Experimental breast cancer drug unethically tested on Indian women
Feb 05, 2009
People in developing countries run health risks from pharmaceutical companies testing drugs on them for the Western market. An Indian research report published today again shows several pharmaceutical companies’ disregard for ethical rules.
‘The Indian Centre for Studies in Ethics and Rights has examined, among other things, the way GlaxoSmithKline tested a breast cancer drug on seriously ill women in India,’ says Annelies den Boer of the Dutch Wemos Foundation, co-commissioner of the study with SOMO. ‘The drug, lapatinib, has been conditionally approved for the European market by the European Medicines Agency.’
There are currently around 400,000 Indian women with breast cancer, most of whom cannot afford to pay for the treatment they need. Den Boer says: ‘Participation in the lapatinib trial was practically inevitable since it was the only treatment option available to the women. They just had to accept the risks entailed in an experimental drug. GlaxoSmithKline has taken advantage of their vulnerable position. By now lapatinib is available in India, but most breast cancer patients cannot afford it.’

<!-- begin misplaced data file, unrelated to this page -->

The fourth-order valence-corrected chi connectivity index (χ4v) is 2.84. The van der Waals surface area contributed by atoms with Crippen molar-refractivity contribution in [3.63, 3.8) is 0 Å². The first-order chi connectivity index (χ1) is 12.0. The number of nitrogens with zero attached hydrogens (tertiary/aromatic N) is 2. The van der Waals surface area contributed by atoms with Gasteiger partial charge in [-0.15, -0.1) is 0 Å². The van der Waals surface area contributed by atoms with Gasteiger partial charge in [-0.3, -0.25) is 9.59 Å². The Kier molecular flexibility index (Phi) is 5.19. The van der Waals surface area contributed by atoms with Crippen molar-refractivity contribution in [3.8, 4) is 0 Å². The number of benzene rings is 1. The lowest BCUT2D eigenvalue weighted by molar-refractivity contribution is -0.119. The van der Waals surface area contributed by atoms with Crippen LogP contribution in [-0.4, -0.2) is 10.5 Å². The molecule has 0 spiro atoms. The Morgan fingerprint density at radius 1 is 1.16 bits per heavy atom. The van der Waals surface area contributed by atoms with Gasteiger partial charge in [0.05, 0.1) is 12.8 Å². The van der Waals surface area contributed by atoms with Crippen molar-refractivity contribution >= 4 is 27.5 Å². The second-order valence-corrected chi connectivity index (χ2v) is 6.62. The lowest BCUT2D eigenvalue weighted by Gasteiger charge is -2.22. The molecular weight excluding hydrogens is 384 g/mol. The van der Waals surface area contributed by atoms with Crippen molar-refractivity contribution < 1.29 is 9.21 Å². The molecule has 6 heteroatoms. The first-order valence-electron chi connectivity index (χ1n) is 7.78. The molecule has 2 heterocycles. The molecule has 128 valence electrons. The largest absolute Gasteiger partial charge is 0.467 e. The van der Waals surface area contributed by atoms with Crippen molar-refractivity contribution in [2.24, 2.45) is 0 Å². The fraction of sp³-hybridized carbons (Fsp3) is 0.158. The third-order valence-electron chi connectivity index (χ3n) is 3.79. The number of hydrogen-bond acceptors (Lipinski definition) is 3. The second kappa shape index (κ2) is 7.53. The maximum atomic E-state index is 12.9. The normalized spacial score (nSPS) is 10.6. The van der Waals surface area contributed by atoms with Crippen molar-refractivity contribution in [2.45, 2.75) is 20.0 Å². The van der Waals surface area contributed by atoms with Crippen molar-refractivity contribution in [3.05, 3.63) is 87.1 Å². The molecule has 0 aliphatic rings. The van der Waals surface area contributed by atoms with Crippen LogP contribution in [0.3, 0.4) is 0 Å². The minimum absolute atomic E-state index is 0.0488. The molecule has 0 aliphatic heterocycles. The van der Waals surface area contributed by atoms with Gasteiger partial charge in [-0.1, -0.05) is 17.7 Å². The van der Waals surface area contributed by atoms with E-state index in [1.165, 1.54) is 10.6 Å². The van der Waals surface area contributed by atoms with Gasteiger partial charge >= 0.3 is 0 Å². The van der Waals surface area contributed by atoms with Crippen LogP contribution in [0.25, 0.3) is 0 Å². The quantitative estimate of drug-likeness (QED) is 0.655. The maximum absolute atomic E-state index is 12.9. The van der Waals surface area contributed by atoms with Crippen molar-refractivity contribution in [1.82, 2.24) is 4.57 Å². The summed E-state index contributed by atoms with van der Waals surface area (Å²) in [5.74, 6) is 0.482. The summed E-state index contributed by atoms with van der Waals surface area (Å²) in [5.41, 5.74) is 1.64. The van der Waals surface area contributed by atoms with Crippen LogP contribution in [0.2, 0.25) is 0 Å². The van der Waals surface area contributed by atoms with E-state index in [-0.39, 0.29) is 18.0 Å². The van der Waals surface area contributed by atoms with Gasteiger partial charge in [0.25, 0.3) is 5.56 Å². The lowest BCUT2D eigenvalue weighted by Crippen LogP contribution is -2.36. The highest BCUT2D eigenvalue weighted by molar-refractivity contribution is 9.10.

Tjalling van der Schors, hospital pharmacist and member of a Dutch medical ethics committee, is also critical of the trial, saying it would never have been passed by a Dutch ethics committee. ‘You only give cancer patients experimental treatments if normal protocols no longer work.’
Pharmaceutical company AstraZeneca also conducted clinical trials in India that are not accepted by ethical review committees in Western Europe. The company gave placebo treatment to patients with schizophrenia. From the report published today it becomes clear that these trials were not required for obtaining marketing authorization in India. Den Boer says: ‘Time after time we see that patients in developing countries are used to test drugs that are primarily intended for the European market. Contrary to the ethical guidelines, these patients do not benefit from the research results. It’s high time for firm action from the European authorities charged with the approval of new medicines and their admission to the European market.’
FairDrugs.org, a campaign by a worldwide coalition of health organizations and scientists led by Wemos, starts today. Den Boer says: ‘We’ve issued a call urging policy-makers, regulators and pharmaceutical companies to respect the rights of trial subjects in developing countries. Everyone who signs the call at http://www.FairDrugs.org is also giving support to our European lobby action.’